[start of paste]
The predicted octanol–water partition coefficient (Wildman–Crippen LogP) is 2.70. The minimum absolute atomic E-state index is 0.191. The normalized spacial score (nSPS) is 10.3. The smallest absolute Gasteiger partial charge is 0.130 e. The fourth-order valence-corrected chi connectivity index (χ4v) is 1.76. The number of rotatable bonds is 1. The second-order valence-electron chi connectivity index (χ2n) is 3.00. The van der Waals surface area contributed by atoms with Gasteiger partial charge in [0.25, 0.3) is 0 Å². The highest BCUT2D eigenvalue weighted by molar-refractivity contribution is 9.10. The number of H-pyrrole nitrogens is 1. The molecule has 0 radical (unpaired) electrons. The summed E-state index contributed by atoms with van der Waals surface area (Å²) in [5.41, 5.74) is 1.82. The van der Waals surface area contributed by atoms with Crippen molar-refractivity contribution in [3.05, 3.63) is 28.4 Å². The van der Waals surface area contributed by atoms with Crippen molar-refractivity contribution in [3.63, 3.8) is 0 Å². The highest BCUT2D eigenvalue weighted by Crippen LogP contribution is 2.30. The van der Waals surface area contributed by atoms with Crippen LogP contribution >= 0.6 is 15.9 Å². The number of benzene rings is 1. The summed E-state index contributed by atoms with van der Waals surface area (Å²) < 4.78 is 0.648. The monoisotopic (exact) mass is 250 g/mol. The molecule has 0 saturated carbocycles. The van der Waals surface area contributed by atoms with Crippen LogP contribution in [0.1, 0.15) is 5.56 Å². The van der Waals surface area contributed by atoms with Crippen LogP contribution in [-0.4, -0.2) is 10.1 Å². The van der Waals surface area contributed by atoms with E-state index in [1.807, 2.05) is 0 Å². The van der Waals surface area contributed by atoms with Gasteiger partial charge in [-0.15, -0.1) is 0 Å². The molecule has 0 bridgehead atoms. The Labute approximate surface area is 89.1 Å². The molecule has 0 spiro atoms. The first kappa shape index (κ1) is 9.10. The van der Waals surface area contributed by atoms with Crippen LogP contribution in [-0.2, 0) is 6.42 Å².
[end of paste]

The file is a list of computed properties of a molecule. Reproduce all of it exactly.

The predicted octanol–water partition coefficient (Wildman–Crippen LogP) is 2.70. The minimum absolute atomic E-state index is 0.191. The normalized spacial score (nSPS) is 10.3. The smallest absolute Gasteiger partial charge is 0.130 e. The fourth-order valence-corrected chi connectivity index (χ4v) is 1.76. The number of rotatable bonds is 1. The second-order valence-electron chi connectivity index (χ2n) is 3.00. The van der Waals surface area contributed by atoms with Gasteiger partial charge in [0.25, 0.3) is 0 Å². The highest BCUT2D eigenvalue weighted by molar-refractivity contribution is 9.10. The number of H-pyrrole nitrogens is 1. The molecule has 0 radical (unpaired) electrons. The summed E-state index contributed by atoms with van der Waals surface area (Å²) in [5.41, 5.74) is 1.82. The van der Waals surface area contributed by atoms with Crippen molar-refractivity contribution in [3.05, 3.63) is 28.4 Å². The van der Waals surface area contributed by atoms with Crippen molar-refractivity contribution in [3.63, 3.8) is 0 Å². The highest BCUT2D eigenvalue weighted by Crippen LogP contribution is 2.30. The van der Waals surface area contributed by atoms with Crippen LogP contribution >= 0.6 is 15.9 Å². The number of benzene rings is 1. The summed E-state index contributed by atoms with van der Waals surface area (Å²) < 4.78 is 0.648. The monoisotopic (exact) mass is 250 g/mol. The molecule has 0 saturated carbocycles. The van der Waals surface area contributed by atoms with Crippen LogP contribution in [0.1, 0.15) is 5.56 Å². The van der Waals surface area contributed by atoms with Crippen LogP contribution in [-0.4, -0.2) is 10.1 Å². The van der Waals surface area contributed by atoms with E-state index in [1.807, 2.05) is 0 Å². The van der Waals surface area contributed by atoms with Gasteiger partial charge in [-0.15, -0.1) is 0 Å². The molecule has 0 bridgehead atoms. The Labute approximate surface area is 89.1 Å². The molecule has 0 spiro atoms. The first kappa shape index (κ1) is 9.10. The van der Waals surface area contributed by atoms with Crippen LogP contribution in [-0.2, 0) is 6.42 Å².